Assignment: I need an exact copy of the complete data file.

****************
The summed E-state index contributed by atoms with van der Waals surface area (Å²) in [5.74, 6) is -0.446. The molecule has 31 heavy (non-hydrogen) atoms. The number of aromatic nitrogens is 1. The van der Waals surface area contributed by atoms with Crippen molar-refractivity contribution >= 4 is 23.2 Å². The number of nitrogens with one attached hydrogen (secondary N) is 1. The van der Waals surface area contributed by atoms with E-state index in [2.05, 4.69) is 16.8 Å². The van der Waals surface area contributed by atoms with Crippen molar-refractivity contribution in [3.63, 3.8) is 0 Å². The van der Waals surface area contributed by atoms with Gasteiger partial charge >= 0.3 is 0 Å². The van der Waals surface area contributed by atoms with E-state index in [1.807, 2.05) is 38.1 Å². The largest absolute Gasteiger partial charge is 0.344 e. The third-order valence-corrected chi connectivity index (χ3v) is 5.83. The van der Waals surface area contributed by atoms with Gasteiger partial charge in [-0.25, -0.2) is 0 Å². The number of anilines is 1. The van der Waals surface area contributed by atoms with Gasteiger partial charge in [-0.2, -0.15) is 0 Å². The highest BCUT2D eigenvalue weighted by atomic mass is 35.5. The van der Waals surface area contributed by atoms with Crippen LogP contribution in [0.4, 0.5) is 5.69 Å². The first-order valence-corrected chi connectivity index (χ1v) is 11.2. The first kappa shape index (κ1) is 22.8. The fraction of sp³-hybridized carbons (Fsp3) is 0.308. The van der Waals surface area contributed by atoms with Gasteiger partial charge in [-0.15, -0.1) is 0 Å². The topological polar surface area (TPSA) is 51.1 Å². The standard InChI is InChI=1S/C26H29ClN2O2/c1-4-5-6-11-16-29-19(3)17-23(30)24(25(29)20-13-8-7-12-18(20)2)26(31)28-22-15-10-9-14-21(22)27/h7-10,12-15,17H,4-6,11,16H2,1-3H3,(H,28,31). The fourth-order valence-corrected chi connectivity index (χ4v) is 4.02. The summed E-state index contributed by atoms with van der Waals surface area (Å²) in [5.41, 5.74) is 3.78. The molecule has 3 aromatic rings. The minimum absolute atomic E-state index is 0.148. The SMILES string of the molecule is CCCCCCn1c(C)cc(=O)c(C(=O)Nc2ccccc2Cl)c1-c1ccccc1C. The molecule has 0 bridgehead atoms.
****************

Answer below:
The summed E-state index contributed by atoms with van der Waals surface area (Å²) in [5.74, 6) is -0.446. The molecule has 31 heavy (non-hydrogen) atoms. The number of aromatic nitrogens is 1. The van der Waals surface area contributed by atoms with Crippen molar-refractivity contribution >= 4 is 23.2 Å². The number of nitrogens with one attached hydrogen (secondary N) is 1. The van der Waals surface area contributed by atoms with E-state index in [2.05, 4.69) is 16.8 Å². The van der Waals surface area contributed by atoms with Crippen molar-refractivity contribution in [3.63, 3.8) is 0 Å². The van der Waals surface area contributed by atoms with Gasteiger partial charge >= 0.3 is 0 Å². The van der Waals surface area contributed by atoms with E-state index in [1.807, 2.05) is 38.1 Å². The largest absolute Gasteiger partial charge is 0.344 e. The third-order valence-corrected chi connectivity index (χ3v) is 5.83. The van der Waals surface area contributed by atoms with Gasteiger partial charge in [-0.25, -0.2) is 0 Å². The number of anilines is 1. The van der Waals surface area contributed by atoms with Gasteiger partial charge in [-0.2, -0.15) is 0 Å². The highest BCUT2D eigenvalue weighted by atomic mass is 35.5. The van der Waals surface area contributed by atoms with Crippen LogP contribution in [0.4, 0.5) is 5.69 Å². The first-order valence-corrected chi connectivity index (χ1v) is 11.2. The first kappa shape index (κ1) is 22.8. The fraction of sp³-hybridized carbons (Fsp3) is 0.308. The van der Waals surface area contributed by atoms with Gasteiger partial charge in [-0.15, -0.1) is 0 Å². The topological polar surface area (TPSA) is 51.1 Å². The standard InChI is InChI=1S/C26H29ClN2O2/c1-4-5-6-11-16-29-19(3)17-23(30)24(25(29)20-13-8-7-12-18(20)2)26(31)28-22-15-10-9-14-21(22)27/h7-10,12-15,17H,4-6,11,16H2,1-3H3,(H,28,31). The fourth-order valence-corrected chi connectivity index (χ4v) is 4.02. The summed E-state index contributed by atoms with van der Waals surface area (Å²) in [5.41, 5.74) is 3.78. The molecule has 3 aromatic rings. The minimum absolute atomic E-state index is 0.148. The SMILES string of the molecule is CCCCCCn1c(C)cc(=O)c(C(=O)Nc2ccccc2Cl)c1-c1ccccc1C. The molecule has 0 bridgehead atoms.